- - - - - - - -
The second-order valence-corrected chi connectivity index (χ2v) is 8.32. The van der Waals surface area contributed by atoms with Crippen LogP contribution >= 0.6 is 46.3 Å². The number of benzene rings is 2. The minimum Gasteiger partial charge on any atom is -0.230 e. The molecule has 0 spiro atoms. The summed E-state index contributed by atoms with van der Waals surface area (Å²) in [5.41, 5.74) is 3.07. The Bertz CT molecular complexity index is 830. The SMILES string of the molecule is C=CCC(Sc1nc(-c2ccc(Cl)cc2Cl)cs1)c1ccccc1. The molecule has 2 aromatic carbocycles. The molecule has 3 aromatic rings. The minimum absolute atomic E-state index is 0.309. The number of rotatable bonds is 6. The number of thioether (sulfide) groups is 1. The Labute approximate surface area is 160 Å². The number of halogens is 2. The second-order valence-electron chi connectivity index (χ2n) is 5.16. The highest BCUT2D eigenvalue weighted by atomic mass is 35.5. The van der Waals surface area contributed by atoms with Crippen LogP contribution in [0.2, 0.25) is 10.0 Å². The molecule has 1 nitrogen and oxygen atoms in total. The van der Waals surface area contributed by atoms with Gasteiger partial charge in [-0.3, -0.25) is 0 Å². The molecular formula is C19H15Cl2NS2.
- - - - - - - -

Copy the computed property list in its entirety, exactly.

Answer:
The second-order valence-corrected chi connectivity index (χ2v) is 8.32. The van der Waals surface area contributed by atoms with Crippen LogP contribution >= 0.6 is 46.3 Å². The number of benzene rings is 2. The minimum Gasteiger partial charge on any atom is -0.230 e. The molecule has 0 spiro atoms. The summed E-state index contributed by atoms with van der Waals surface area (Å²) in [5.41, 5.74) is 3.07. The Bertz CT molecular complexity index is 830. The SMILES string of the molecule is C=CCC(Sc1nc(-c2ccc(Cl)cc2Cl)cs1)c1ccccc1. The molecule has 2 aromatic carbocycles. The molecule has 3 aromatic rings. The minimum absolute atomic E-state index is 0.309. The number of rotatable bonds is 6. The number of thioether (sulfide) groups is 1. The Labute approximate surface area is 160 Å². The number of halogens is 2. The second-order valence-electron chi connectivity index (χ2n) is 5.16. The highest BCUT2D eigenvalue weighted by atomic mass is 35.5. The van der Waals surface area contributed by atoms with Crippen LogP contribution in [0.2, 0.25) is 10.0 Å². The molecule has 1 nitrogen and oxygen atoms in total. The van der Waals surface area contributed by atoms with Gasteiger partial charge in [-0.3, -0.25) is 0 Å². The molecular formula is C19H15Cl2NS2.